Article  PubMed  Google Scholar 

  61. Makhdoom ZA, Komar MJ, Still CD. Nutrition and enterocutaneous fistulas. J Clin Gastroenterol. 2000;3:195–204.

    Article  Google Scholar 

Download references

Author information

Authors and Affiliations


Corresponding author

Correspondence to You-sheng Li.

Additional information

Competing interests

The authors declare that they have no competing interests.

Authors’ contributions

YHH drafted the manuscript with important intellectual input. YHH and YSL critically reviewed and revised the manuscript. Both authors read and approved the final manuscript.

Rights and permissions

Open Access This article is distributed under the terms of the Creative Commons Attribution 4.0 International License (, which permits unrestricted use, distribution, and reproduction in any medium, provided you give appropriate credit to the original author(s) and the source, provide a link to the Creative Commons license, and indicate if changes were made. The Creative Commons Public Domain Dedication waiver ( applies to the data made available in this article, unless otherwise stated.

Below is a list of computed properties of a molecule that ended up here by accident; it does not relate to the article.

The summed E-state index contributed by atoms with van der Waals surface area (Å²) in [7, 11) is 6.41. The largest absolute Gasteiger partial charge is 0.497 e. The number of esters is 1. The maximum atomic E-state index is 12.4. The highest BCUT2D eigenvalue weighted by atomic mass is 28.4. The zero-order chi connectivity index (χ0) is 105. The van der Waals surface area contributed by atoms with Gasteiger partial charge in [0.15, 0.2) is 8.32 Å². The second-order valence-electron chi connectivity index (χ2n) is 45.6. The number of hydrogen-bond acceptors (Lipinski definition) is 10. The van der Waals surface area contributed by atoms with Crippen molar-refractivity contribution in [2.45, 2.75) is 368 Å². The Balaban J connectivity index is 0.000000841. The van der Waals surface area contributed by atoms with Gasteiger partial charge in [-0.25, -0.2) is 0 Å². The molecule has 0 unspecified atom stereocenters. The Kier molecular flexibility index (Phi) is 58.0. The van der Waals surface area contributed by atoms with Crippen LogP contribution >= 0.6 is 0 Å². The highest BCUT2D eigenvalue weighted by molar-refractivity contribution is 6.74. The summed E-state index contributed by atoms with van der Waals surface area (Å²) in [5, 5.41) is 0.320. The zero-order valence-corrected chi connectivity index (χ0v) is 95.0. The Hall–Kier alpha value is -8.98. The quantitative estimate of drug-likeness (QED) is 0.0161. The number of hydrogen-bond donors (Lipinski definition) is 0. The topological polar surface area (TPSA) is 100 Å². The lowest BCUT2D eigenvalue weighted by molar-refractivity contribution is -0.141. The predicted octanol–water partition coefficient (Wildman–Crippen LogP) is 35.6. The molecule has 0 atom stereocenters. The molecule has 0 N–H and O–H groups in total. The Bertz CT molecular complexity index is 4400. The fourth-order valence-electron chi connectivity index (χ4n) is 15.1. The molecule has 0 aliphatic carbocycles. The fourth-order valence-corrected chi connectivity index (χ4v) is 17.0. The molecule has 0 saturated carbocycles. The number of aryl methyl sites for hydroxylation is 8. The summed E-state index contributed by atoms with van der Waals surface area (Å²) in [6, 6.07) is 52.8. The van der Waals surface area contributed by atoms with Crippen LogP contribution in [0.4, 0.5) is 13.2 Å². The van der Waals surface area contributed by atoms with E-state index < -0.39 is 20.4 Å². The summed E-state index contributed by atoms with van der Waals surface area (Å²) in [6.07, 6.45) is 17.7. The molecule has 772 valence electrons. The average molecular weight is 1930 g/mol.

Reprints and permissions

About this article

Check for updates. Verify currency and authenticity via CrossMark

Cite this article

Huang, Yh., Li, Ys. Open abdomen in trauma patients: a double-edged sword. Military Med Res 3, 10 (2016).

Download citation

  • Received:

  • Accepted:

  • Published:

  • DOI: